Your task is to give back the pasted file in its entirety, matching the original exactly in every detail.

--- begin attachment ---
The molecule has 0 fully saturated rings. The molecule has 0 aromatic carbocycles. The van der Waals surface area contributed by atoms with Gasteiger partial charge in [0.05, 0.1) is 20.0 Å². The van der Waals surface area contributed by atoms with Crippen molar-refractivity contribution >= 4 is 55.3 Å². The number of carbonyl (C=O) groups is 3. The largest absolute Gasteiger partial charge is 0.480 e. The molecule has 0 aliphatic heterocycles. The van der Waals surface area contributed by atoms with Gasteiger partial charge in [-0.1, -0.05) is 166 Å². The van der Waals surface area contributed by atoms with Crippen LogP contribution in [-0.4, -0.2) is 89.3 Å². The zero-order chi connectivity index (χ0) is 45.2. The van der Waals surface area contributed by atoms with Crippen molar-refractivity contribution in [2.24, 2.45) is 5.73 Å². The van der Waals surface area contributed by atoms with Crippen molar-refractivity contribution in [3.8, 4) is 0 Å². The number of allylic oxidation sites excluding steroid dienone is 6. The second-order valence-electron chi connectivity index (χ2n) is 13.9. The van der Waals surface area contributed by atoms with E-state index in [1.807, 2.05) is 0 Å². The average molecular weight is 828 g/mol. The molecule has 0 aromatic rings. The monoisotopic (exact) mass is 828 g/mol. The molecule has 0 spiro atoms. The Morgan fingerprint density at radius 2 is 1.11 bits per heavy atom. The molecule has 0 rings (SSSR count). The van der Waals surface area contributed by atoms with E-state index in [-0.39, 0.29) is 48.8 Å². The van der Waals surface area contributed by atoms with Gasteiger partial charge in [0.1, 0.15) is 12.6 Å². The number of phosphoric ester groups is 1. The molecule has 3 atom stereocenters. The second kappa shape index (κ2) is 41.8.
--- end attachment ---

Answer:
The molecule has 0 fully saturated rings. The molecule has 0 aromatic carbocycles. The van der Waals surface area contributed by atoms with Gasteiger partial charge in [0.05, 0.1) is 20.0 Å². The van der Waals surface area contributed by atoms with Crippen molar-refractivity contribution >= 4 is 55.3 Å². The number of carbonyl (C=O) groups is 3. The largest absolute Gasteiger partial charge is 0.480 e. The molecule has 0 aliphatic heterocycles. The van der Waals surface area contributed by atoms with Gasteiger partial charge in [-0.1, -0.05) is 166 Å². The van der Waals surface area contributed by atoms with Crippen LogP contribution in [-0.4, -0.2) is 89.3 Å². The zero-order chi connectivity index (χ0) is 45.2. The van der Waals surface area contributed by atoms with Crippen molar-refractivity contribution in [2.24, 2.45) is 5.73 Å². The van der Waals surface area contributed by atoms with Crippen molar-refractivity contribution in [3.8, 4) is 0 Å². The number of allylic oxidation sites excluding steroid dienone is 6. The second-order valence-electron chi connectivity index (χ2n) is 13.9. The van der Waals surface area contributed by atoms with E-state index in [1.807, 2.05) is 0 Å². The average molecular weight is 828 g/mol. The molecule has 0 aromatic rings. The monoisotopic (exact) mass is 828 g/mol. The molecule has 0 spiro atoms. The Morgan fingerprint density at radius 2 is 1.11 bits per heavy atom. The molecule has 0 rings (SSSR count). The van der Waals surface area contributed by atoms with E-state index in [-0.39, 0.29) is 48.8 Å². The van der Waals surface area contributed by atoms with Gasteiger partial charge in [0.1, 0.15) is 12.6 Å². The number of phosphoric ester groups is 1. The molecule has 3 atom stereocenters. The second kappa shape index (κ2) is 41.8.